Daniel Martin B.Sc., M.A., Ph.D., F.R.S.E. was born in Carluke on 16 April 1915, the only child of William and Rose Martin (née Macpherson). The family home in which he was born, Cygnetbank in Clyde Street, had been remodelled and extended by his father, and it was to be Dan's home all his life. His father, who was a carpenter and joiner, had a business based in School Lane, but died as a result of a tragic accident when Dan was only six. Thereafter Dan was brought up single handedly by his mother.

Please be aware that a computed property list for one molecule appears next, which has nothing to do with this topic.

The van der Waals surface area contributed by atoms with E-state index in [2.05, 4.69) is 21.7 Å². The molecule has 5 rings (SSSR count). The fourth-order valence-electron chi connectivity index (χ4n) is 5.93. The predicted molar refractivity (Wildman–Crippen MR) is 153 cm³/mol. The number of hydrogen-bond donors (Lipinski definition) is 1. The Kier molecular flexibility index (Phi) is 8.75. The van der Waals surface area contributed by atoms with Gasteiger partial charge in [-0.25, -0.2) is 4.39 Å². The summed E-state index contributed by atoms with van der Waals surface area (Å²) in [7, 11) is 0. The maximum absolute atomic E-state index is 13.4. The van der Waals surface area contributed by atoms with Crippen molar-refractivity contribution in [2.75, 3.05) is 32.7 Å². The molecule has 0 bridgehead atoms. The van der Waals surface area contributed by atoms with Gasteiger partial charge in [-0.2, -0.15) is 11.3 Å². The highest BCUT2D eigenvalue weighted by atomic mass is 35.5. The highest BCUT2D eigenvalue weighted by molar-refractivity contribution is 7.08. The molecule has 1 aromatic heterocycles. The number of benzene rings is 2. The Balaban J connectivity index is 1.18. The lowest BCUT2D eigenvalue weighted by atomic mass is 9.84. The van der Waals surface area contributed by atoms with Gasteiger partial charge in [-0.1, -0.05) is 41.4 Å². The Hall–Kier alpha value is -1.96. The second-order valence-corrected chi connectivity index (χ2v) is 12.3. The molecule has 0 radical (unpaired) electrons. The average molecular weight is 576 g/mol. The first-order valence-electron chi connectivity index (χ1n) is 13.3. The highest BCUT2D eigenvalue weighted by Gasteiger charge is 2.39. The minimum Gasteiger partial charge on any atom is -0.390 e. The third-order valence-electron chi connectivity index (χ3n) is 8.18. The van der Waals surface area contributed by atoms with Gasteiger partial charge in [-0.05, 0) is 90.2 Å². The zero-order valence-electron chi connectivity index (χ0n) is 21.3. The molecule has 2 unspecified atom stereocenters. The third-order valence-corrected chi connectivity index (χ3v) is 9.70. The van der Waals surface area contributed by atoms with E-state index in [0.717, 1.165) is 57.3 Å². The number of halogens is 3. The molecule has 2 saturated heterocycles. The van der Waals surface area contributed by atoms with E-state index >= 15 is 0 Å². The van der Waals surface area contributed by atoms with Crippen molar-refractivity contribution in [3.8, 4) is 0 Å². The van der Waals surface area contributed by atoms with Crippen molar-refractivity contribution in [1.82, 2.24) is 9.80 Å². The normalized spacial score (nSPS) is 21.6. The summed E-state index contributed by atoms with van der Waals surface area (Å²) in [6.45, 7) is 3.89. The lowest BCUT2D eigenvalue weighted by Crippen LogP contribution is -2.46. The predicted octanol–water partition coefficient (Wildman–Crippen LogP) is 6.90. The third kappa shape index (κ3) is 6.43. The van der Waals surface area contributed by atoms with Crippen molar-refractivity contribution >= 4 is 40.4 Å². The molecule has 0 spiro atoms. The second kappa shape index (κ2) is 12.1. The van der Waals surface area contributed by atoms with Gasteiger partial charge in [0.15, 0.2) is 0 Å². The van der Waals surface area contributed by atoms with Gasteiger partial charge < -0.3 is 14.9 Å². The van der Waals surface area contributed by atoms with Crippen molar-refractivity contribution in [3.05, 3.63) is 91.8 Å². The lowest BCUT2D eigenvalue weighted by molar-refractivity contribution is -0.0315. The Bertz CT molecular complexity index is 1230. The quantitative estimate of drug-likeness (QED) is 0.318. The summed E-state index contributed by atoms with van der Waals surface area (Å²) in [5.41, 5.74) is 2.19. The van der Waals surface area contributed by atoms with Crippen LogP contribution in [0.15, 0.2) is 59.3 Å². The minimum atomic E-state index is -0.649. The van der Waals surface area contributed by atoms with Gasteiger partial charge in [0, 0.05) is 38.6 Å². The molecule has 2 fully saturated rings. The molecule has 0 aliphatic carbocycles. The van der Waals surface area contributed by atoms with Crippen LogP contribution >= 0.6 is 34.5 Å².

After attending primary school in Carluke from 1920 to 1927, Dan entered the High School of Glasgow. It was during his third year there that he started studying calculus on his own. He became so enthused by the subject that he set his sights on a career teaching mathematics, at university if at all possible. On leaving school in 1932, he embarked on the M.A. honours course in Mathematics and Natural Philosophy at the University of Glasgow. At that time the Mathematics Department was under the leadership of Professor Thomas MacRobert; the honours course in Mathematics consisted mainly of geometry, calculus and analysis, and the combined honours M.A. with Natural Philosophy was the standard course for mathematicians. A highlight of his first session at university was attending a lecture on the origins of the general theory of relativity, given on 20th June 1933 by Albert Einstein. This was the first of a series of occasional lectures on the history of mathematics funded by the George A. Gibson Foundation which had been set up inmemory of the previous head of the Mathematics Department. From then on, relativity was to be one of Dan's great interests, lasting a lifetime; indeed, on holiday in Iona the year before he died, Dan's choice of holiday reading included three of Einstein's papers.